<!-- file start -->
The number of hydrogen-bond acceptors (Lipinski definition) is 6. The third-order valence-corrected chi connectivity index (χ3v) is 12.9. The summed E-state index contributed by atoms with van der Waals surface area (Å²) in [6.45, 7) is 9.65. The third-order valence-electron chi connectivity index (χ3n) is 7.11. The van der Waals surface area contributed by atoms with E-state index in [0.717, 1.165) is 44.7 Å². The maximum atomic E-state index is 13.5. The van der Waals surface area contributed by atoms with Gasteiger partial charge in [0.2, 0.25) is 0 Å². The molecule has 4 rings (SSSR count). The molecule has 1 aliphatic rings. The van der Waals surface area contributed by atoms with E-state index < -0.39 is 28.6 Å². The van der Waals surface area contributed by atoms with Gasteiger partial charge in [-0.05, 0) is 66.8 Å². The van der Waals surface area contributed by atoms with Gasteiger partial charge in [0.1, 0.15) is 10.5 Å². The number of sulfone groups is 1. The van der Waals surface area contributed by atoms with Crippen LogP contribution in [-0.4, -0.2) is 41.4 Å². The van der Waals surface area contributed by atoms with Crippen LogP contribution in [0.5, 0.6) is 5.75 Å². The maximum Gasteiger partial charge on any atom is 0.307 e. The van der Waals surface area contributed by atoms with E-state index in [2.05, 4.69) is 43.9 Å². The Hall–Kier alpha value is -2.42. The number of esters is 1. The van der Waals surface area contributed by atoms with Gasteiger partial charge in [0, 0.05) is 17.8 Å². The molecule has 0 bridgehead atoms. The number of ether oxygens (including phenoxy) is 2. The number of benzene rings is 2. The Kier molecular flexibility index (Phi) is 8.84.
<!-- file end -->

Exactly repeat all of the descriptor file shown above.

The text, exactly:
The number of hydrogen-bond acceptors (Lipinski definition) is 6. The third-order valence-corrected chi connectivity index (χ3v) is 12.9. The summed E-state index contributed by atoms with van der Waals surface area (Å²) in [6.45, 7) is 9.65. The third-order valence-electron chi connectivity index (χ3n) is 7.11. The van der Waals surface area contributed by atoms with E-state index in [0.717, 1.165) is 44.7 Å². The maximum atomic E-state index is 13.5. The van der Waals surface area contributed by atoms with Gasteiger partial charge in [0.2, 0.25) is 0 Å². The molecule has 4 rings (SSSR count). The molecule has 1 aliphatic rings. The van der Waals surface area contributed by atoms with E-state index < -0.39 is 28.6 Å². The van der Waals surface area contributed by atoms with Gasteiger partial charge in [-0.05, 0) is 66.8 Å². The van der Waals surface area contributed by atoms with Gasteiger partial charge in [0.1, 0.15) is 10.5 Å². The number of sulfone groups is 1. The van der Waals surface area contributed by atoms with Crippen LogP contribution in [-0.4, -0.2) is 41.4 Å². The van der Waals surface area contributed by atoms with Crippen LogP contribution in [0.5, 0.6) is 5.75 Å². The maximum Gasteiger partial charge on any atom is 0.307 e. The van der Waals surface area contributed by atoms with E-state index in [2.05, 4.69) is 43.9 Å². The Hall–Kier alpha value is -2.42. The number of esters is 1. The van der Waals surface area contributed by atoms with Gasteiger partial charge in [0, 0.05) is 17.8 Å². The molecule has 0 bridgehead atoms. The number of ether oxygens (including phenoxy) is 2. The number of benzene rings is 2. The Kier molecular flexibility index (Phi) is 8.84.